After watching Nokie Edwards play at a nightclub, they recruited him as bass player. Bogle owned a Chet Atkins LP, Hi-Fi in Focus, on which he heard the song "Walk, Don't Run". Soon, the group was in a recording studio playing the new song, with Bogle on lead, Wilson on rhythm, Edwards on bass, and Skip Moore on drums. They pressed a number of 45s, which they distributed to several record companies. Later, Skip Moore opted out of the group to work at his family's gas station. When "Walk, Don't Run" was recorded, he also opted out of the royalties from the recording, taking $25 for the session instead. He later sued to collect royalties but failed because of his prior opt-out. "Walk, Don't Run" sold over one million copies, and was awarded a gold disc by the RIAA.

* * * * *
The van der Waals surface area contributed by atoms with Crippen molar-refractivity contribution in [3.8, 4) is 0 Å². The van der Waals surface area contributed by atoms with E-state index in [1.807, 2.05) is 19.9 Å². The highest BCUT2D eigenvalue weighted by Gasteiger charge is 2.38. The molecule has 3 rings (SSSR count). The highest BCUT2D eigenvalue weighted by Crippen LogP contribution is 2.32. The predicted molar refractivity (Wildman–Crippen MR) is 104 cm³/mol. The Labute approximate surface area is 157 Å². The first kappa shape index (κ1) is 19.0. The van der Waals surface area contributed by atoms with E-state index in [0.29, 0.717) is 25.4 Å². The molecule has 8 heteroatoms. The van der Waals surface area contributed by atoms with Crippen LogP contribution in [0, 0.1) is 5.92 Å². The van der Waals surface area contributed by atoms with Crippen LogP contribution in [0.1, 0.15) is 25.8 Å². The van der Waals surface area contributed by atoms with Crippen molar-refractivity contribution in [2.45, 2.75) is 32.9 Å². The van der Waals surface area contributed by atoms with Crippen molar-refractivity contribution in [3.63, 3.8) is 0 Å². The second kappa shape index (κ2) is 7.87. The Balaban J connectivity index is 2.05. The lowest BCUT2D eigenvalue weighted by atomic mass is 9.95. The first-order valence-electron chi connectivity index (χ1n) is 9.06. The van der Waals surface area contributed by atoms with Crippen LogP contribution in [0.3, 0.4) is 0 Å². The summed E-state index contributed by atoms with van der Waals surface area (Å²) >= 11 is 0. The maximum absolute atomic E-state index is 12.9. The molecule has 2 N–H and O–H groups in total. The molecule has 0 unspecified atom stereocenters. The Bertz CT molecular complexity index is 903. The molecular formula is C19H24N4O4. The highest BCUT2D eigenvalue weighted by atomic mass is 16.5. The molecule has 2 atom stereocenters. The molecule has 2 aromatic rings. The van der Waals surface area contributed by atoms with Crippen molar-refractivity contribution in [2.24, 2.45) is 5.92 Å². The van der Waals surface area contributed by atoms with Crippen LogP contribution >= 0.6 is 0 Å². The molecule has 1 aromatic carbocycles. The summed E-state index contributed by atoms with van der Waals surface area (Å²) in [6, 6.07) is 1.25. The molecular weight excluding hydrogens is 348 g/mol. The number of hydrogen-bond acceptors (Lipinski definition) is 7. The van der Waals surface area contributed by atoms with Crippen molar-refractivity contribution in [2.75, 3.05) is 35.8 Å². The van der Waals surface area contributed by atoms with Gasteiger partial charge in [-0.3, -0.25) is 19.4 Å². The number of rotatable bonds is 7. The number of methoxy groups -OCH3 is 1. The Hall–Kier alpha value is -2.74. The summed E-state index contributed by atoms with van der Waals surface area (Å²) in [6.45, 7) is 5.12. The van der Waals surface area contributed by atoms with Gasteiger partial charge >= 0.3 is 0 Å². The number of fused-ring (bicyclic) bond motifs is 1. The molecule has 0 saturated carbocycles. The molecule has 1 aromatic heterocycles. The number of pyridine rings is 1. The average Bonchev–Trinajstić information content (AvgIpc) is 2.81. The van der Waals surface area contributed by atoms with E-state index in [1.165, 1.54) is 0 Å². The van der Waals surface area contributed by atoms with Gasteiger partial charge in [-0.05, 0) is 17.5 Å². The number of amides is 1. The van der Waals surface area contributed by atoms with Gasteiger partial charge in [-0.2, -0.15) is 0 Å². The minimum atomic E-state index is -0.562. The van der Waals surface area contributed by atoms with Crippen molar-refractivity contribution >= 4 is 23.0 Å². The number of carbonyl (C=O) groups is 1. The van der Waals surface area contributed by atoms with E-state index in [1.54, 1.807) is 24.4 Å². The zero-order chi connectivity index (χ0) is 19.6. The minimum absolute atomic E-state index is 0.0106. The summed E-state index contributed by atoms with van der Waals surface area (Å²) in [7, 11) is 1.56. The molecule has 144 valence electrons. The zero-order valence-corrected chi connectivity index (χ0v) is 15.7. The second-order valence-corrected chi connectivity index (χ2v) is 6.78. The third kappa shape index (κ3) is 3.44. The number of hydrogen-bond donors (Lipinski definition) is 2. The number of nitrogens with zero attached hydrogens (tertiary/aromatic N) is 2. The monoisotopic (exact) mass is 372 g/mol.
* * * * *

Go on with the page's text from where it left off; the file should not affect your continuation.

Needing a permanent drummer for the group after George T. Babbitt, Jr. dropped out because he was not old enough to play night clubs and bars, they hired Howie Johnson and, in the midst of a fast-paced touring schedule, recorded an album to capitalize on the success of the single. (Babbitt went on to become a 4-star general in the USAF and on March 1, 1998, he played live in uniform on drums with the band.) The lineup of Bogle, Wilson, Edwards and Johnson remained intact until 1962. The group found early success with a string of singles, but quickly became leaders in the album market. The Ventures were among the pioneers of concept albums (starting with 1961's The Colorful Ventures) where each song on several of their albums was chosen to fit a specific theme. Some of the Ventures' most popular albums at the time were a series of records of dance music. In the early 1960s "golden age of hi-fi", with the novelty of stereo still in its experimental stages, the Ventures found their characteristic style of recording each instrument in either the extreme left or right channel, with little (if any) cross-over, enhancing the stereo effect to its fullest limits.